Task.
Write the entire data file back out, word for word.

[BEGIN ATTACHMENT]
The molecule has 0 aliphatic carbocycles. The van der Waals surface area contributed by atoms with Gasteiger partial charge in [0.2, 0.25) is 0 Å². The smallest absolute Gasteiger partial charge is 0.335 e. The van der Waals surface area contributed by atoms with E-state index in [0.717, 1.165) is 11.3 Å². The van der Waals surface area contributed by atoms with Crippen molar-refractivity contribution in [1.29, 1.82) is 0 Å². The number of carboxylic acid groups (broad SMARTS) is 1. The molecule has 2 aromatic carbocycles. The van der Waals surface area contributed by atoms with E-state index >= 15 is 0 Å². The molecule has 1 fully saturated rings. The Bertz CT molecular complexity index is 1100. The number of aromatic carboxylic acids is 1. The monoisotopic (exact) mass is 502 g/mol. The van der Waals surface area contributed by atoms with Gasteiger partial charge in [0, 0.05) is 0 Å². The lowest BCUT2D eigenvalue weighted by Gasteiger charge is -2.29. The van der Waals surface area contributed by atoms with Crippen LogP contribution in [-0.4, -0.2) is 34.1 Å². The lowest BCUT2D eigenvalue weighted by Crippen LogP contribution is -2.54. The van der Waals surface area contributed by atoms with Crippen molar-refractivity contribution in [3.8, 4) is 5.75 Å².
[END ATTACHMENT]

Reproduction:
The molecule has 0 aliphatic carbocycles. The van der Waals surface area contributed by atoms with Gasteiger partial charge in [0.2, 0.25) is 0 Å². The smallest absolute Gasteiger partial charge is 0.335 e. The van der Waals surface area contributed by atoms with E-state index in [0.717, 1.165) is 11.3 Å². The van der Waals surface area contributed by atoms with Crippen molar-refractivity contribution in [1.29, 1.82) is 0 Å². The number of carboxylic acid groups (broad SMARTS) is 1. The molecule has 2 aromatic carbocycles. The van der Waals surface area contributed by atoms with E-state index >= 15 is 0 Å². The molecule has 1 fully saturated rings. The Bertz CT molecular complexity index is 1100. The number of aromatic carboxylic acids is 1. The monoisotopic (exact) mass is 502 g/mol. The van der Waals surface area contributed by atoms with Gasteiger partial charge in [0, 0.05) is 0 Å². The lowest BCUT2D eigenvalue weighted by Gasteiger charge is -2.29. The van der Waals surface area contributed by atoms with Crippen LogP contribution in [-0.4, -0.2) is 34.1 Å². The lowest BCUT2D eigenvalue weighted by Crippen LogP contribution is -2.54. The van der Waals surface area contributed by atoms with Crippen molar-refractivity contribution in [3.8, 4) is 5.75 Å².